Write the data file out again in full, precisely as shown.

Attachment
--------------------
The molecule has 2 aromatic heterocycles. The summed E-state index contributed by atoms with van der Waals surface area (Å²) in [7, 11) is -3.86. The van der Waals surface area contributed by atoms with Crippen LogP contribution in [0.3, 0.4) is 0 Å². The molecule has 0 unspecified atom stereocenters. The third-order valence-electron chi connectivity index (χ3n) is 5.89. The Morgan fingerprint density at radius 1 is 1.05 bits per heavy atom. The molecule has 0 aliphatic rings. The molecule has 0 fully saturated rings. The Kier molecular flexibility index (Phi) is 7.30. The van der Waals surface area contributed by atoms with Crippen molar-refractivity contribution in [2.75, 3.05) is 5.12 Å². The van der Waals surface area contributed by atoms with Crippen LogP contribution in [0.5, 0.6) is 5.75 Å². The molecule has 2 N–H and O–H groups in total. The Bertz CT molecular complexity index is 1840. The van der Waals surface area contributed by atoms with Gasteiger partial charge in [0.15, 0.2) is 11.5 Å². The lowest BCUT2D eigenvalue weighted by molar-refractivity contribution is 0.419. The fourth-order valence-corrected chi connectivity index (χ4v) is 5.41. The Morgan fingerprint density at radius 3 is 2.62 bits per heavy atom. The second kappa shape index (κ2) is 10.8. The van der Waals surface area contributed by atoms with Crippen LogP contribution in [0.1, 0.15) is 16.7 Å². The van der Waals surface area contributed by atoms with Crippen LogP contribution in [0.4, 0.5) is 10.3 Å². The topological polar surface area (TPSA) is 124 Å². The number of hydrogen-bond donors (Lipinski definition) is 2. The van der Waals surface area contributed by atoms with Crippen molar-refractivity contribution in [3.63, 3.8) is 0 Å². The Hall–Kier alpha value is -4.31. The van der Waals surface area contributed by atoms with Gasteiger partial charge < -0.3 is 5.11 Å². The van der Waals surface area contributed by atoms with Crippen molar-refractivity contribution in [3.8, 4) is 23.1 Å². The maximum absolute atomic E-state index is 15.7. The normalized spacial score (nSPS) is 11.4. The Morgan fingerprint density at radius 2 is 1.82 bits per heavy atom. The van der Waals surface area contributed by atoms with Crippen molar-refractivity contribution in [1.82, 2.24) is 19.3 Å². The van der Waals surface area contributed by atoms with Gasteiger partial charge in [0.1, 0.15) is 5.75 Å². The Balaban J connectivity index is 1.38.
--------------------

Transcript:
The molecule has 2 aromatic heterocycles. The summed E-state index contributed by atoms with van der Waals surface area (Å²) in [7, 11) is -3.86. The van der Waals surface area contributed by atoms with Crippen LogP contribution in [0.3, 0.4) is 0 Å². The molecule has 0 unspecified atom stereocenters. The third-order valence-electron chi connectivity index (χ3n) is 5.89. The Morgan fingerprint density at radius 1 is 1.05 bits per heavy atom. The molecule has 0 aliphatic rings. The molecule has 0 fully saturated rings. The Kier molecular flexibility index (Phi) is 7.30. The van der Waals surface area contributed by atoms with Crippen molar-refractivity contribution in [2.75, 3.05) is 5.12 Å². The van der Waals surface area contributed by atoms with Crippen LogP contribution in [0.5, 0.6) is 5.75 Å². The molecule has 2 N–H and O–H groups in total. The Bertz CT molecular complexity index is 1840. The van der Waals surface area contributed by atoms with Gasteiger partial charge in [0.15, 0.2) is 11.5 Å². The lowest BCUT2D eigenvalue weighted by molar-refractivity contribution is 0.419. The fourth-order valence-corrected chi connectivity index (χ4v) is 5.41. The Morgan fingerprint density at radius 3 is 2.62 bits per heavy atom. The second kappa shape index (κ2) is 10.8. The van der Waals surface area contributed by atoms with Crippen LogP contribution in [0.1, 0.15) is 16.7 Å². The van der Waals surface area contributed by atoms with Crippen LogP contribution in [0.4, 0.5) is 10.3 Å². The topological polar surface area (TPSA) is 124 Å². The number of hydrogen-bond donors (Lipinski definition) is 2. The van der Waals surface area contributed by atoms with Crippen molar-refractivity contribution in [3.63, 3.8) is 0 Å². The Hall–Kier alpha value is -4.31. The van der Waals surface area contributed by atoms with Gasteiger partial charge < -0.3 is 5.11 Å². The van der Waals surface area contributed by atoms with Crippen molar-refractivity contribution in [3.8, 4) is 23.1 Å². The maximum absolute atomic E-state index is 15.7. The normalized spacial score (nSPS) is 11.4. The Morgan fingerprint density at radius 2 is 1.82 bits per heavy atom. The van der Waals surface area contributed by atoms with Crippen molar-refractivity contribution in [1.82, 2.24) is 19.3 Å². The van der Waals surface area contributed by atoms with Gasteiger partial charge in [0.1, 0.15) is 5.75 Å². The Balaban J connectivity index is 1.38.